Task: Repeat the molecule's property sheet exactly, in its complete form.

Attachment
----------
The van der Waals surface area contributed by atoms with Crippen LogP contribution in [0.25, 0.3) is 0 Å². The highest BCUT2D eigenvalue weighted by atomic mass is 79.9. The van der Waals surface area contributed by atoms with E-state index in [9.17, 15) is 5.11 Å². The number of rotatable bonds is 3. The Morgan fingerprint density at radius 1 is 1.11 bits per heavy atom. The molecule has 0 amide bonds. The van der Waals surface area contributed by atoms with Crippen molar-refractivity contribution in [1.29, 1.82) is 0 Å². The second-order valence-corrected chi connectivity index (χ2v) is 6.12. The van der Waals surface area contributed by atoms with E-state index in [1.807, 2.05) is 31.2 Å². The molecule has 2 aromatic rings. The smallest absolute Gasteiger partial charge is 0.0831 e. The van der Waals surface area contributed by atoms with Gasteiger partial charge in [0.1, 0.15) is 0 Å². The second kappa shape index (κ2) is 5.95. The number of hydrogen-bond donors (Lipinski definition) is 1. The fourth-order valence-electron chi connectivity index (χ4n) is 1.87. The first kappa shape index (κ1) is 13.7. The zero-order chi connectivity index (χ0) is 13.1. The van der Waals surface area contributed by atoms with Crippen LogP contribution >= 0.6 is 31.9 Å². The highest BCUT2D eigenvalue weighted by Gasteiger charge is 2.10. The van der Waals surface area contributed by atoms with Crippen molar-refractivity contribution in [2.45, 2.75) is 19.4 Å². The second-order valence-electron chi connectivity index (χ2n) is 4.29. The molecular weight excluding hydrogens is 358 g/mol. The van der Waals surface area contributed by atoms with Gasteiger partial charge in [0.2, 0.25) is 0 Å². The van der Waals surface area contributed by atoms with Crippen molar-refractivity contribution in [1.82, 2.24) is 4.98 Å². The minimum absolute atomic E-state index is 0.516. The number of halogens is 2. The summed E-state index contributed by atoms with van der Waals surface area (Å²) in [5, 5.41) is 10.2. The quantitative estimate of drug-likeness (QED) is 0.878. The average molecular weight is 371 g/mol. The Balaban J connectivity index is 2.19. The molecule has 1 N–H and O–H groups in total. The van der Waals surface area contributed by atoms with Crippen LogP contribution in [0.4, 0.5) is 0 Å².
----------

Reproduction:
The van der Waals surface area contributed by atoms with Crippen LogP contribution in [0.25, 0.3) is 0 Å². The highest BCUT2D eigenvalue weighted by atomic mass is 79.9. The van der Waals surface area contributed by atoms with E-state index in [9.17, 15) is 5.11 Å². The number of rotatable bonds is 3. The Morgan fingerprint density at radius 1 is 1.11 bits per heavy atom. The molecule has 0 amide bonds. The van der Waals surface area contributed by atoms with Crippen molar-refractivity contribution in [1.29, 1.82) is 0 Å². The second-order valence-corrected chi connectivity index (χ2v) is 6.12. The van der Waals surface area contributed by atoms with E-state index in [1.807, 2.05) is 31.2 Å². The molecule has 2 aromatic rings. The smallest absolute Gasteiger partial charge is 0.0831 e. The van der Waals surface area contributed by atoms with Gasteiger partial charge in [0.1, 0.15) is 0 Å². The second kappa shape index (κ2) is 5.95. The number of hydrogen-bond donors (Lipinski definition) is 1. The fourth-order valence-electron chi connectivity index (χ4n) is 1.87. The first kappa shape index (κ1) is 13.7. The zero-order chi connectivity index (χ0) is 13.1. The van der Waals surface area contributed by atoms with Crippen LogP contribution >= 0.6 is 31.9 Å². The highest BCUT2D eigenvalue weighted by Gasteiger charge is 2.10. The van der Waals surface area contributed by atoms with Crippen molar-refractivity contribution in [2.45, 2.75) is 19.4 Å². The second-order valence-electron chi connectivity index (χ2n) is 4.29. The molecular weight excluding hydrogens is 358 g/mol. The van der Waals surface area contributed by atoms with Gasteiger partial charge in [0.2, 0.25) is 0 Å². The van der Waals surface area contributed by atoms with Crippen molar-refractivity contribution in [1.82, 2.24) is 4.98 Å². The minimum absolute atomic E-state index is 0.516. The number of halogens is 2. The summed E-state index contributed by atoms with van der Waals surface area (Å²) in [5, 5.41) is 10.2. The quantitative estimate of drug-likeness (QED) is 0.878. The average molecular weight is 371 g/mol. The Balaban J connectivity index is 2.19. The molecule has 1 N–H and O–H groups in total. The van der Waals surface area contributed by atoms with Crippen LogP contribution in [0.4, 0.5) is 0 Å².